I just disgraced a sacred temple. Was that worse than defacing a car? Sure seemed like it might be. Don't mess with religion. A Buddha seems a lot more important than a Beemer around these parts. It may have been the sweltering heat and deafening silence that added fuel to my anxiety, but I was sure sh*t was about to go down.
I was so embarrassed that I could disrespect this beautiful country, its people, and its culture.
We came upon another guard who in no way looked friendly. In broken English he asked us who was at the top of the temple. I immediately confessed and made it clear it was not Brandon. I was still hoping that killing them with kindness would save me from one less skin-tearing whip of the cane or maybe provide me with an extra portion of food in prison. The Germans followed my lead one by one, and thankfully they too said Brandon was not involved. The guard gave Brandon his pass back. This was a huge sigh of relief for me. If Brandon was free, he could at least make his way to the American Embassy to get Obama on the line.
The guards then led us to a wooden hut. Before we entered, I managed to secretly slip Brandon my phone and whispered for him to delete the pictures. He gave me the visual OK and waited on one side of the hut. The look of anger in his eyes had now turned into grave concern. He was very nervous, which in turn made me very nervous. The Germans? Forget it. They looked like they were about to cry. The guards instructed everyone except for Brandon to sit around an old wooden table. The minute I looked the male guard in the face, I noticed the tiny demons behind his head. Those gnarly ants staring me down. Waiting for their first bite.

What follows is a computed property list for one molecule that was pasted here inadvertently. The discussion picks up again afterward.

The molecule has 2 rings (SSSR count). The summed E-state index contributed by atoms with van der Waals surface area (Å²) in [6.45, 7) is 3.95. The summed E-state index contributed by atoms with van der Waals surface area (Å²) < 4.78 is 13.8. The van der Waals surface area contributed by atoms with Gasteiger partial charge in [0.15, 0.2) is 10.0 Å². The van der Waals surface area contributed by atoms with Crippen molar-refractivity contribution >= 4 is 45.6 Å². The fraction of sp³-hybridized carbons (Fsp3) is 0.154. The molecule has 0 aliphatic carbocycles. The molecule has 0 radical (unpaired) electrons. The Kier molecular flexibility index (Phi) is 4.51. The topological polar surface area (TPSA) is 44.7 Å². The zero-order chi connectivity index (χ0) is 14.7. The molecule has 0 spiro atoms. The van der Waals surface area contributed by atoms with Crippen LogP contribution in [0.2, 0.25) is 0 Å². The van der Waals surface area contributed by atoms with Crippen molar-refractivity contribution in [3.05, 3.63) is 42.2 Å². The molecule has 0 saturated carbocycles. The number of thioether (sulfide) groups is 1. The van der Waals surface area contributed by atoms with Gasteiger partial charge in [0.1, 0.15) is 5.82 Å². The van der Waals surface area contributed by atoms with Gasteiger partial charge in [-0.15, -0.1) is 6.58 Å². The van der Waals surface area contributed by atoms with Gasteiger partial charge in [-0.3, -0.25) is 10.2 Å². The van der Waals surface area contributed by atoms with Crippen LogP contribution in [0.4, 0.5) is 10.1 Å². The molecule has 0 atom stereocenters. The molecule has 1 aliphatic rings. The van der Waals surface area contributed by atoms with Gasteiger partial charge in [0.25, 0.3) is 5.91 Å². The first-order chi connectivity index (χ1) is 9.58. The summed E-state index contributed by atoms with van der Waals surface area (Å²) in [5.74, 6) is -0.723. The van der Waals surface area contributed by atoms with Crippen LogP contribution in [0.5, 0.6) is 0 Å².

It's worth noting that much of the stress over the next 45 minutes came from the language barrier. Neither of the guards spoke English very well, and none of us spoke a lick of their native tongue, Khmer. Every word the male guard spoke came out slowly and dramatically. We were struggling to understand what he meant and praying that we weren't misunderstanding and answering in a disrespectful way. Our tone of speaking became skewed as well. Like something out of a sitcom, our answers were also sluggish and drawn out as if we were speaking to someone under water.
The first thing the male guard asked was if we had read the rules on the back of the pass and flipped it over to show us. Rules? I had never even looked at the back of the pass. The fourth rule clearly stated that we must comply with all posted signs in the temples. He then pulled up a picture on his phone. It was a man lying down on the ground at one of the temples. The guard asked us very sternly and seriously what had happened to the man. I naively replied with the voice of a fourth grader, "The man didn't pay attention to the sign and he fell and hurt himself." Immediately after, from the corner of the hut, Brandon blurted out, "The man is dead!" The guard nodded. My initial thought was that Brandon was not helping the situation and needed to stop being the teacher's pet. Then reality quickly set it. I went from blindly trying to get the ultimate picture for my Instagram account to being forced to look at the harsh reality of a man who lost his life. I was a piece of sh*t.
The next statement out of the guard's mouth, and this was the only time I clearly understood what he said, was, "Do you know what they would do to you if you did this in Singapore?" I just about threw up. We were all taken aback. What did he mean by this? I was convinced this was where he was about to say that police were on their way. For sure this was where the handcuffs came out and they would throw us in the back of a truck and toss us in jail. It was a rhetorical question, but the man knew the power of what he had said. He knew it would put it into perspective for us instantaneously.